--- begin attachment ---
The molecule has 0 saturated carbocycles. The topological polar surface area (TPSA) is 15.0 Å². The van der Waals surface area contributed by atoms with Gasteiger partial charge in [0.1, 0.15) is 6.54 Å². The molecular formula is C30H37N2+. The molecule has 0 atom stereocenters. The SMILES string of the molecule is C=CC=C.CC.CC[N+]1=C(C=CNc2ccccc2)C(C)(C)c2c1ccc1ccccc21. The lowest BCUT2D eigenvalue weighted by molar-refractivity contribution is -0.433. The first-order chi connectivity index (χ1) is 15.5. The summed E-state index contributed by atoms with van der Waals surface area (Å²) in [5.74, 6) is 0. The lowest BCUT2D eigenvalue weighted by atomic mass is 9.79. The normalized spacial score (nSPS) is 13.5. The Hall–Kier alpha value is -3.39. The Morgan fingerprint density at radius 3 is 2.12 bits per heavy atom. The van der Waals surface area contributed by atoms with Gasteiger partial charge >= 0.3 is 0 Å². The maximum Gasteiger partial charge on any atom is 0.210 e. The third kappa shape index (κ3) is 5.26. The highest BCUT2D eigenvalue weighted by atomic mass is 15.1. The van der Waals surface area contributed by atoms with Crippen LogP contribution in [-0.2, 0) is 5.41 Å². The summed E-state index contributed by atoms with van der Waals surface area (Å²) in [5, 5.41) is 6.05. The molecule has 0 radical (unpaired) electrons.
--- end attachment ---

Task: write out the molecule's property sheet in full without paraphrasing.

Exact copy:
The molecule has 0 saturated carbocycles. The topological polar surface area (TPSA) is 15.0 Å². The van der Waals surface area contributed by atoms with Gasteiger partial charge in [0.1, 0.15) is 6.54 Å². The molecular formula is C30H37N2+. The molecule has 0 atom stereocenters. The SMILES string of the molecule is C=CC=C.CC.CC[N+]1=C(C=CNc2ccccc2)C(C)(C)c2c1ccc1ccccc21. The lowest BCUT2D eigenvalue weighted by molar-refractivity contribution is -0.433. The first-order chi connectivity index (χ1) is 15.5. The summed E-state index contributed by atoms with van der Waals surface area (Å²) in [5.74, 6) is 0. The lowest BCUT2D eigenvalue weighted by atomic mass is 9.79. The normalized spacial score (nSPS) is 13.5. The Hall–Kier alpha value is -3.39. The Morgan fingerprint density at radius 3 is 2.12 bits per heavy atom. The van der Waals surface area contributed by atoms with Gasteiger partial charge >= 0.3 is 0 Å². The maximum Gasteiger partial charge on any atom is 0.210 e. The third kappa shape index (κ3) is 5.26. The highest BCUT2D eigenvalue weighted by atomic mass is 15.1. The van der Waals surface area contributed by atoms with Crippen LogP contribution in [-0.2, 0) is 5.41 Å². The summed E-state index contributed by atoms with van der Waals surface area (Å²) in [5, 5.41) is 6.05. The molecule has 0 radical (unpaired) electrons.